Tuesday, June 30, 2015

Name This Plant: Mango

Mangoes

Strangely enough, despite living in Samoa for two years and spending three months eating all the mango and sticky rice in SE Asia, I had never seen a mango tree before. I am not sure why I found how they grew surprising.

The entire time I was in Samoa, I didn't eat a single mango. During training, another member of our group discovered that he was allergic to mangoes by developing a full-body rash and swelling. He itched everywhere. In one commiserating session, he compared his allergies to my boils and we both came to the conclusion that we would rather have my boils than his allergic reaction. They told us in training that the mango tree is in the family of poison sumac and poison ivy. Though I am not allergic to poison ivy, I decided I didn't want to take the risk.

However, by the time we got to Thailand, I was over my fear. It was probably the mango and sticky rice that did it. Seriously, best food item ever. Sweet. Salty. Delicious. We ate it I think just about every day for breakfast in Chiang Mai.

I wasn't totally free of the mango allergy. As it turns out, it's the skin of the mango that is the problem. As long as I ate peeled mango, I was usually ok. However, if the skin had rubbed against the flesh or if it wasn't skinned well, I would get what I called mango lips. Aesthetically, mango lips are great. My lips would swell a little and take on a redder hue. Looked great. But they also had a strange rough texture and itched. According to Wikipedia:
The skin of unripe, pickled, or cooked mango can be consumed, but has the potential to cause contact dermatitis of the lips, gingiva, or tongue in susceptible people.
I am a susceptible people. Just like I am one of those lucky few that have a reaction to doxy. Lucky me.

Cale's family is from rural southern Indiana near the Kentucky border. Apparently, they referred to bell peppers as mangoes when he was growing up. It had never occurred to him that was unusual until we were listening to a Way With Words where an Indiana listener called in to ask why her family calls bell peppers mangoes. Wikipedia explains:
When mangoes were first imported to the American colonies in the 17th century, they had to be pickled due to lack of refrigeration. Other fruits were also pickled and came to be called "mangoes", especially bell peppers, and by the 18th century, the word "mango" became a verb meaning "to pickle".
Fun mango facts!

Sunday, June 21, 2015

Name This Plant: Fig

A photo posted by @seereeves on

I was a little disappointed to learn this was a fig. Cale and I were at the grocery store when I happened on them. I wasn't sure what they were, but decided with Ramadan just around the corner this must be what a fresh date looks like. Somewhere inside of that thing was the date I was used to seeing. I was super excited to do a timely, Ramadan-themed Name This Plant.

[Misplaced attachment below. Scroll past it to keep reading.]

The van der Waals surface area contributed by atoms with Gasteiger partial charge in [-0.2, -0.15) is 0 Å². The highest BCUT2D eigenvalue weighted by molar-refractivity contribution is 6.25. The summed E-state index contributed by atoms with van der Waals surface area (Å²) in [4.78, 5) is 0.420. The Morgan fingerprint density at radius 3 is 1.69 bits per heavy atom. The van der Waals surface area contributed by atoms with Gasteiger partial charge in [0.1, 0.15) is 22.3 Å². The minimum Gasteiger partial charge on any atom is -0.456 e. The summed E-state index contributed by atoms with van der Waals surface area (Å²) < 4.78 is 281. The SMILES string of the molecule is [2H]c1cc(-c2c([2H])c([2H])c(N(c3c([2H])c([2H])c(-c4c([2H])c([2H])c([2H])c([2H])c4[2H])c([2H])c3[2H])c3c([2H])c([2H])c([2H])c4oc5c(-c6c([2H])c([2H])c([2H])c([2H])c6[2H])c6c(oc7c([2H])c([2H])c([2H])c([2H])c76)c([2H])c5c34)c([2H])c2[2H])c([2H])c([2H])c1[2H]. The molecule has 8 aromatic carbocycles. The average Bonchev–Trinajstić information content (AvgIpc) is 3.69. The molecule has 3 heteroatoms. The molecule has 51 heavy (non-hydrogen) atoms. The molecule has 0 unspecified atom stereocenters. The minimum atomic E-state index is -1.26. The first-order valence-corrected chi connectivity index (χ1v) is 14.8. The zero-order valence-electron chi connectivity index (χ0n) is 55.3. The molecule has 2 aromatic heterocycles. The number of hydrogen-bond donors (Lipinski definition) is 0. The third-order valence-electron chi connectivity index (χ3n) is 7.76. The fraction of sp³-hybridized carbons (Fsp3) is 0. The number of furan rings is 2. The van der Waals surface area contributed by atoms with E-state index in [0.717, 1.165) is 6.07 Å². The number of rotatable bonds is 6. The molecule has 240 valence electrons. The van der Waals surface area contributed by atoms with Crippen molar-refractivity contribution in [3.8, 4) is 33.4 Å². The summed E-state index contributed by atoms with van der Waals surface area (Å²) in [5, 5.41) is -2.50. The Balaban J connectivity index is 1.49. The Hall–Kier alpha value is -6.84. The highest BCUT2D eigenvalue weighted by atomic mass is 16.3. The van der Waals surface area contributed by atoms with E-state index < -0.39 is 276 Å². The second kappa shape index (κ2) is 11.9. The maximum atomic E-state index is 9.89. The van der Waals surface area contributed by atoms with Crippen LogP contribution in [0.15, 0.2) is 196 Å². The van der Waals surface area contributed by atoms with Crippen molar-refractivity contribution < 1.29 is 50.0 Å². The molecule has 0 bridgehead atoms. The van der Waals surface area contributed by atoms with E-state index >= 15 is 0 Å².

As it turns out though, fresh dates don't look much different from the ones you see in the grocery store.


*I can totally see how a date is hiding in there. It's not really hiding that much.

There were, however, no dates hiding in those figs. And figs aren't really the traditional food of Ramadan. So there goes my timely post.

Figs, which this post is actually about, are native to western Asia and the Middle East. If you thought it was a fruit, you were totally wrong. According to Wikipedia:
Although commonly referred to as a fruit, the fig is actually the infructescence or scion of the tree, known as a false fruit or multiple fruit, in which the flowers and seeds are borne.
Also, the bits on the inside that you are eating are called druplets, and that is a fun word.



Figs are one of the oldest plants to be cultivated by humans (older than wheat and other grains), and fig leaves are an ancient/historical way for people to clothe their genitals. Just ask Adam and Eve. Figs are actually all over the old and new testament. They are both famous for being one of the seven plants that feed people year round in Deuteronomy and infamous for being the plant that couldn't feed Jesus, so he cursed it. Damn you fruitless fig tree!

It's not just the Christians and the Jews that are big on fig. Buddha apparently became enlightened under a type of fig tree, and it is mentioned throughout the Qur'an as well.

And who can forget the Fig Newton?

Fig-Newtons-Stacked.jpg
"Fig-Newtons-Stacked" by Evan-Amos - Own work. Licensed under Public Domain via Wikimedia Commons.

Thursday, June 18, 2015

Monday, June 15, 2015

Name This Plant: Artichoke

A photo posted by @seereeves on

This was a pretty popular name this plant. It was fun to watch people realize what it was in the Facebook comments. They pretty much had the same reaction I had when I stumbled across the plant in the wild.

Cale and I were walking to the grocery store and passed this plant in a neighbors lawn. Is that? It can't be? Is that what artichoke looks like? Cale did a quick Google, and yes, in fact, it is.



I know, you're thinking, "But, Sara, this is what an artichoke looks like."



You're right. But apparently, given enough time, they can look like this.



And for those of you that guessed thistle, you weren't actually wrong. Apparently, an artichoke is a cultivated species of thistle.

It just so happens that Cale and I already had an artichoke in our fridge we planned to grill today.

A photo posted by @seereeves on


I'll let you know how they turn out.

Name This Plant

A photo posted by @seereeves on

Saturday, June 6, 2015

Global Connections: Day 9

Friday was the last true day of the McCombs Global Connections trip to Ghana.

We started the morning visiting what is called the Cape Coast Castle. As our guide pointed out, there's really nothing castle about it. It is a fort.